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Concerns about landfill didn’t surface until after Cortland Elementary opened

More than 130 people attended a meeting Friday at the Cortland Lions shelter to discuss the incident at Cortland Elementary School this week in which a foul odor caused students and staff to get sick.
More than 130 people attended a meeting Friday at the Cortland Lions shelter to discuss the incident at Cortland Elementary School this week in which a foul odor caused students and staff to get sick.

CORTLAND – Years ago, when DeKalb School District 428 leaders were planning the new Cortland Elementary School, then-board president Mike Verbic heard from several residents.

They weren’t talking about the Waste Management landfill about a half-mile away, though.

“I heard more from people about the costs than the proximity to the landfill,” Verbic said.

When Cortland Elementary was being built, officials said they didn’t encounter the same level of concern raised in the week since students and staff were sickened by a foul odor from the nearby landfill that entered the school’s ventilation system.

School district officials have said they might spend weeks developing an action plan in response to last week’s incident, with some parents urging them to close the school until more equipment can be installed and others questioning the wisdom of having a school so close to a landfill set to dramatically expand.

Verbic said he stands by the former school board’s choice of a school site, with the condition that Waste Management take care to manage the dump in a way that won’t disturb those that surround it.

“I believe the school’s great there, but if Waste Management is not a responsible neighbor, if Waste Management does not have the enforcement on site, I believe they should pay to relocate the school,” Verbic said.

The quest for new facilities

Verbic served as the District 428’s board president as the plans for the elementary school at 370 E. Lexington Ave. were coming together in 2005. He continued to serve on the school board until last year, when he made an unsuccessful run for mayor of DeKalb.

Although some parents were worried about their children attending the school, they were consoled, he said. The move to open an elementary school across Interstate 88 from a landfill was done with the consent of voters, he added, after extensive tests were performed to determine the site was safe.

“We were all reassured that site would be safe forever, or we would never have built the school there,” Verbic said.

Voters in February 2008 approved a $110 million construction referendum, giving the district the authority to build a new elementary school and high school. Oakbrook Terrace-based developer Montalbano Homes donated 13 acres of land to the district to construct the school in the Chestnut Grove subdivision. Without
the donation, Verbic estimated the land for the new school would have cost more than $700,000.

Cortland Elementary was built for $15 million and opened in August 2009.

More concern arose when it was announced that Waste Management wanted to expand by almost 350 acres to accept as much as 1,800 tons of trash a day, Verbic said.

Monitoring hydrogen sulfide

In May 2010 a preliminary air test showed measurable amounts of hydrogen sulfide in and outside the school. A colorless, poisonous, flammable gas, hydrogen sulfide, or H2S, is a natural byproduct of decomposition. Long-term exposure to low levels of hydrogen sulfide can cause eye irritation, headache, and fatigue, according to the Agency for Toxic Substances and Disease Registry’s website.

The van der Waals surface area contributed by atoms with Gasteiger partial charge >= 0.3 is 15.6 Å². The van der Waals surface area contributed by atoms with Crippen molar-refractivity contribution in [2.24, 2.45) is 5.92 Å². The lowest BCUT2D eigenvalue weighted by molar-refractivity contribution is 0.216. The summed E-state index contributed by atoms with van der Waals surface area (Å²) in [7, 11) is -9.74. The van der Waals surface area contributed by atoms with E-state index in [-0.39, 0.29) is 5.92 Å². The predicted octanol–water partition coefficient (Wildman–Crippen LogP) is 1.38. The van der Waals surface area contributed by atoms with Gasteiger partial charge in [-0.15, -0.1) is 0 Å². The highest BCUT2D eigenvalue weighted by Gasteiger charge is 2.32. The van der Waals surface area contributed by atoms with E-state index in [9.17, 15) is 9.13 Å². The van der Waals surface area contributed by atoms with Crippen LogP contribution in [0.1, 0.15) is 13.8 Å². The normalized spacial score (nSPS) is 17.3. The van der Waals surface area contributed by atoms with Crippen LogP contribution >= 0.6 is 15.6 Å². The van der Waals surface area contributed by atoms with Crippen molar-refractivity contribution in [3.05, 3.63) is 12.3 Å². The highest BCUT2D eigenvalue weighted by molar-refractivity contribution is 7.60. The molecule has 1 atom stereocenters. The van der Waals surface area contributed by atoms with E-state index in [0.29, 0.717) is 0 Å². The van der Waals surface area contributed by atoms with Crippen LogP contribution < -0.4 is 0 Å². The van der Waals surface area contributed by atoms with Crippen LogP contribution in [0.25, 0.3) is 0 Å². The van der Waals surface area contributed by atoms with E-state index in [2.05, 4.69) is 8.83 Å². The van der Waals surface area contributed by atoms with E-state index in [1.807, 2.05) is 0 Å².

The incident last week was the first time since the school opened that landfill odors have caused such a reaction, although no levels of hydrogen sulfide, methane, or any other toxic gases were detected, school, landfill and fire officials have said.

The monitor has a live feed that links to Cortland Elementary’s website. According to the monitor, the school notification and response system kicks in when the eight-hour concentration of hydrogen sulfide eclipses 20 parts per billion. The latest reading showed a reading of less than one part per billion, meaning no gas was detected.

Looking forward

More recently, the district installed several new carbon monoxide detectors and had Cortland Fire Department personnel take toxic gas readings over the weekend, said Tracy Williams, the current District 428 board president.

The district also plans to consult with an outside contractor once the district receives reports from first responders who were on the scene Tuesday and from Illinois Environmental Protection Agency officials, who visited the landfill and the school Wednesday.

Some parents remain uncomfortable sending their children back to Cortland and have started an online petition for the district to close the school until more testing equipment is placed in and outside the school and emergency plans are in place.

Danielle Bryant was among the first group of parents to send her child to the school when it opened in 2009. At the time she was satisfied with the promises the school was safe. But after the incident Tuesday sent her researching landfills, she started the Clean Air for Cortland Elementary group, which is behind the petition.

Several parents, including Bryant, plan to attend the District 428 board meeting at 7 p.m. tonight to voice their concern during the public comment portion of the meeting.

If you go

What: DeKalb School District 428  board meeting

When: 7 p.m. today

Where: Forum room at DeKalb High School, 501 W. Dresser Road


See the parents’ petition online:

See readings from the Cortland Elementary School hydrogen sulfide monitor:

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